Today's Devotions

Showcase: Prayer

  • Best of EM Bounds on Prayer +

    This is a compilation of some of the writings by E.M. Bounds. I've read a fair amount of books on Read More
  • Prayer - Does it Make Any Difference, Philip Yancey +

    Contemporary classic that probes the meaning of prayer for 21st century believers, and provides extended, personal anecdotes from a wide Read More
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Don  Carsonhttp://www.esvbible.org/search/Exodus+27/

http://www.esvbible.org/search/John+6/

http://www.esvbible.org/search/Proverbs+3/

http://www.esvbible.org/search/Galatians+2/

JESUS DECLARES HIMSELF TO BE the "bread of life" (John 6:35), the "bread of God" (6:33).

The language is metaphorical, of course. That is made clear by John 6:35, where the metaphor is unpacked just a little: "I am the bread of life. He who comes to me will never go hungry, and he who believes in me will never be thirsty." One normally eats bread; one does not "come" to bread or "believe" in bread. Thus what Jesus means by eating this bread of life must be largely equivalent to what it means to come to Jesus and believe in him.

This "bread of life discourse" (as it is called) follows the feeding of the five thousand (6:1-15). There Jesus provides bread and fish to the hungry masses. These were the staple foods of Galilee; he provided what was needed to sustain life. But in this gospel the evangelist points out that Jesus' miracles are not mere events of power, they are significant: they point beyond themselves, like signs. This miracle points to the fact that Jesus not only provides bread, but rightly understood he is bread. He is the staple apart from which there is no real life at all.

Further, he is the ultimate "manna" (6:30-33). His interlocutors remind him that Moses provided manna, "bread from heaven" (Ex. 16), and they want him to do the same. After all, he had done it the day before in the feeding of the five thousand. If Jesus has performed the miracle once, why not again — and again and again? Isn't that what Moses did?

But Jesus insists the ultimate source of the "bread from heaven" was not Moses but God, and the ultimate "bread from heaven" was not the manna of the wilderness years, but the One who came down from heaven — Jesus himself. After all, everyone who ate the manna in the wilderness died. Those who eat the ultimate bread from heaven, the antitype of the manna, never die.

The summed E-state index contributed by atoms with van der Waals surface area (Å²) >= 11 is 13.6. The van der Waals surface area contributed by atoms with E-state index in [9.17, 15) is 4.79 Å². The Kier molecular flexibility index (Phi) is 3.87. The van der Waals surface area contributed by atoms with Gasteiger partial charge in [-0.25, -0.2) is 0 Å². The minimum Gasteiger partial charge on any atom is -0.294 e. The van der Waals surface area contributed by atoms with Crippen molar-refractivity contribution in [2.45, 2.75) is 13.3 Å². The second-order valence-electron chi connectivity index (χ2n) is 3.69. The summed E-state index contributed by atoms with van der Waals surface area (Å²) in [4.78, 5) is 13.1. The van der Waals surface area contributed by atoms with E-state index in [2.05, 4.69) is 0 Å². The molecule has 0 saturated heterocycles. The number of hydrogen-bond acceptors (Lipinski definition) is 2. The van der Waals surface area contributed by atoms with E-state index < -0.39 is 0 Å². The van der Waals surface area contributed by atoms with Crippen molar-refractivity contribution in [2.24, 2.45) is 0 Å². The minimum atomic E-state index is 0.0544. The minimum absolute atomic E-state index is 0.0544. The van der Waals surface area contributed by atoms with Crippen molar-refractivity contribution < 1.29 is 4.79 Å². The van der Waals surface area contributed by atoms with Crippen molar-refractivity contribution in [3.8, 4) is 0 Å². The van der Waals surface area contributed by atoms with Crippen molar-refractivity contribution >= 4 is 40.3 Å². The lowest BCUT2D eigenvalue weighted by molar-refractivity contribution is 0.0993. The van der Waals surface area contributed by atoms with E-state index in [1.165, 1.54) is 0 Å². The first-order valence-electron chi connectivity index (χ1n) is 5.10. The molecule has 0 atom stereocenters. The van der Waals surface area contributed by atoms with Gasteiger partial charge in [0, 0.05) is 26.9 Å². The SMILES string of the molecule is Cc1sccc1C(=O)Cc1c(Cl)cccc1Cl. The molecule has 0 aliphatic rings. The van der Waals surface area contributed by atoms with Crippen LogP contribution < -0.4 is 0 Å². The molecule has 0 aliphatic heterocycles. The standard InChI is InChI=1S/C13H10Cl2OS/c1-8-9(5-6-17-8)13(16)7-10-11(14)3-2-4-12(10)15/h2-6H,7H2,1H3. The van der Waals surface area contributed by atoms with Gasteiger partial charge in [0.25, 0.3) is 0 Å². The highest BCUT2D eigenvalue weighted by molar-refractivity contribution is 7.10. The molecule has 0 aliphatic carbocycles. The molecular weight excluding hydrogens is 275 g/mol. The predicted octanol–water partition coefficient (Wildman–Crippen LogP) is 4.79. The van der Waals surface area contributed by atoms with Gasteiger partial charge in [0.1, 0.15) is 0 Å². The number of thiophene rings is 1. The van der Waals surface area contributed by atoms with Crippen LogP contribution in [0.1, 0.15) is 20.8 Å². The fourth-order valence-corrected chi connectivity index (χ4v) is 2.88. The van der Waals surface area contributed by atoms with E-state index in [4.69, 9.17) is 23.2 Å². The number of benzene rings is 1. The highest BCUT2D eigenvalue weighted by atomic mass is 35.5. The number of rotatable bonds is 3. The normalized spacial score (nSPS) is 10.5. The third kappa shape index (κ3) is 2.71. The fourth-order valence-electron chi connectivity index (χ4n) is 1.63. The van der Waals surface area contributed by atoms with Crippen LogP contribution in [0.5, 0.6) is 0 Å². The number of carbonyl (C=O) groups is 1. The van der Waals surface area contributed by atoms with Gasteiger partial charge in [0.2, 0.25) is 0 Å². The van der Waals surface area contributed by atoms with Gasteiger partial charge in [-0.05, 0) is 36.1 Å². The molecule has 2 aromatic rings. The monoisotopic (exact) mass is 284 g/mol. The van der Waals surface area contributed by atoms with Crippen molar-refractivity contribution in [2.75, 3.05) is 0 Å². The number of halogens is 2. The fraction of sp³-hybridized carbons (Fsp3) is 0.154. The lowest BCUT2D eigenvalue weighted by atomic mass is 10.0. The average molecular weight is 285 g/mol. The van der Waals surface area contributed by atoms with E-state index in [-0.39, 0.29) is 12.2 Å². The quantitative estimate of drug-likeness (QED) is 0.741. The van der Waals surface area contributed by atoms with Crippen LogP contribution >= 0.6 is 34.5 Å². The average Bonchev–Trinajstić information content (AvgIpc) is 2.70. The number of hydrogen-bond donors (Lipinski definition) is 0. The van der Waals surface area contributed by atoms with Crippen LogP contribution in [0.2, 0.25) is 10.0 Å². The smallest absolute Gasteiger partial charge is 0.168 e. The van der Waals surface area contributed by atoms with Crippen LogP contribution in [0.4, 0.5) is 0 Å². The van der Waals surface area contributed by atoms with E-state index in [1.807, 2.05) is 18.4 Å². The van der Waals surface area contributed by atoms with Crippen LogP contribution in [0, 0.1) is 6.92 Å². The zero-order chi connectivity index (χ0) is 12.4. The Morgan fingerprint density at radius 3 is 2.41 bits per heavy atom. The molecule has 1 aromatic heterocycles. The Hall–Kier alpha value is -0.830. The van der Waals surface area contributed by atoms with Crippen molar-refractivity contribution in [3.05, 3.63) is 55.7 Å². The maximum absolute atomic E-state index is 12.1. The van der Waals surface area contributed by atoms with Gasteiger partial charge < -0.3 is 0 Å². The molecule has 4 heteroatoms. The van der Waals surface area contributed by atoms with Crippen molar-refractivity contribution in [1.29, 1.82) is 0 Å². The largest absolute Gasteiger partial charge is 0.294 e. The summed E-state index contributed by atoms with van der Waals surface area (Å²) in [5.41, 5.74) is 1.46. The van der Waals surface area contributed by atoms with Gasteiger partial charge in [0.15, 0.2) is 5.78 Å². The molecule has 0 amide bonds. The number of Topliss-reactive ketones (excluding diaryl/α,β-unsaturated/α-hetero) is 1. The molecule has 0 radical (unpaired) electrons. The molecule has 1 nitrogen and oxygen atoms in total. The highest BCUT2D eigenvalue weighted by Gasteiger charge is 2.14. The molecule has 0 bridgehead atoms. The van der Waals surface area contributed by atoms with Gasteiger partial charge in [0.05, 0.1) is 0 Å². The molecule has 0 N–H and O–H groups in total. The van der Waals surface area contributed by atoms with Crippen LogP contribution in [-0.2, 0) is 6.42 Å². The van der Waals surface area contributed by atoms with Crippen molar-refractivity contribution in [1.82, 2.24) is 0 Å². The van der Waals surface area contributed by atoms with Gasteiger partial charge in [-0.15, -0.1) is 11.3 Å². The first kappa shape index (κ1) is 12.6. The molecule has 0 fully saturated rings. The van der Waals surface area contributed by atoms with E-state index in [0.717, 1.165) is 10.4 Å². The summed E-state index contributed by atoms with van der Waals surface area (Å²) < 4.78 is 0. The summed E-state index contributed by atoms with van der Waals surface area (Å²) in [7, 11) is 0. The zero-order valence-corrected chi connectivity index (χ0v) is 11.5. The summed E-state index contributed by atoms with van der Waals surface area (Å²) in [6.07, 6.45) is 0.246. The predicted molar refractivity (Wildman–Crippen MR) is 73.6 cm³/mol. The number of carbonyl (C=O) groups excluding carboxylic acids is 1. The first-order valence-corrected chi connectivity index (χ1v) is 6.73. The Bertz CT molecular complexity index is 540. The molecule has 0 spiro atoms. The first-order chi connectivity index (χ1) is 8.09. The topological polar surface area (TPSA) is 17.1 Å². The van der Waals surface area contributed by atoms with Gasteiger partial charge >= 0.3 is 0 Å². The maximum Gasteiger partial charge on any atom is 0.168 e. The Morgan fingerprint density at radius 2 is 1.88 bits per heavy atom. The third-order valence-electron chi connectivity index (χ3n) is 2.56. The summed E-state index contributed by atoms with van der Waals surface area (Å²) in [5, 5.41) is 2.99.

People in an agrarian culture understand that almost everything they eat is something that has died. We think of food as packaged things. The reality is that when you eat a hamburger, you are eating a dead cow, dead wheat, dead lettuce, dead tomatoes, dead onions, and so forth. The chief exception is the odd mineral, like salt. Jesus' audience, and John's readership, understood that other things die so that we may live; if those other things don't die, we do. Jesus gives his life so that we may live; either he dies, or we do. He is the true bread from heaven who gives his life "for the life of the world" (6:51).

Exodus 27; John 6; Proverbs 3; Galatians 2

Reflections to Consider

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Publications

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Music

Audio & Video

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Favorites

  • Shut It Tight, T Bone Burnett +

    I find it hard sometimes to say the way that I feel I do the very things I hate to Read More
  • Home: a video clip of Going Home by Libera +

    What is home? Is it a house or something more? Is home where you grew up, where you live, or Read More
  • The Dynamics of the Spiritual Life +

    Our emotional lives and our spiritual lives have different dynamics. The ups and downs of our emotional life depend a Read More
  • Like Anyone Else: Solomon Burke +

    I do not understand my own actions. For I do not do what I want, but I do the very Read More
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Hidden Blessings

  • The Idol of Personal Peace and Affluence +

    Francis Schaeffer discusses modern man’s humanistic thought, and its relationship to the only values that were held: personal peace and Read More
  • The Beginning of PCA: Francis Schaeffer +

    "A Step Forward" [The Presbyterian Journal, 6 March 1974, pages 7-8] Shortly after the formation of the Presbyterian Church in Read More
  • A Change in Our Society: Francis Schaeffer +

    A Christian Manifesto by Dr. Francis A. Schaeffer This address was delivered by the late Dr. Schaeffer in 1982 at Read More
  • The Universe and Two Chairs: Francis Schaeffer +

    In the course of this book we have focused attention on the way God looks at the culture of our Read More
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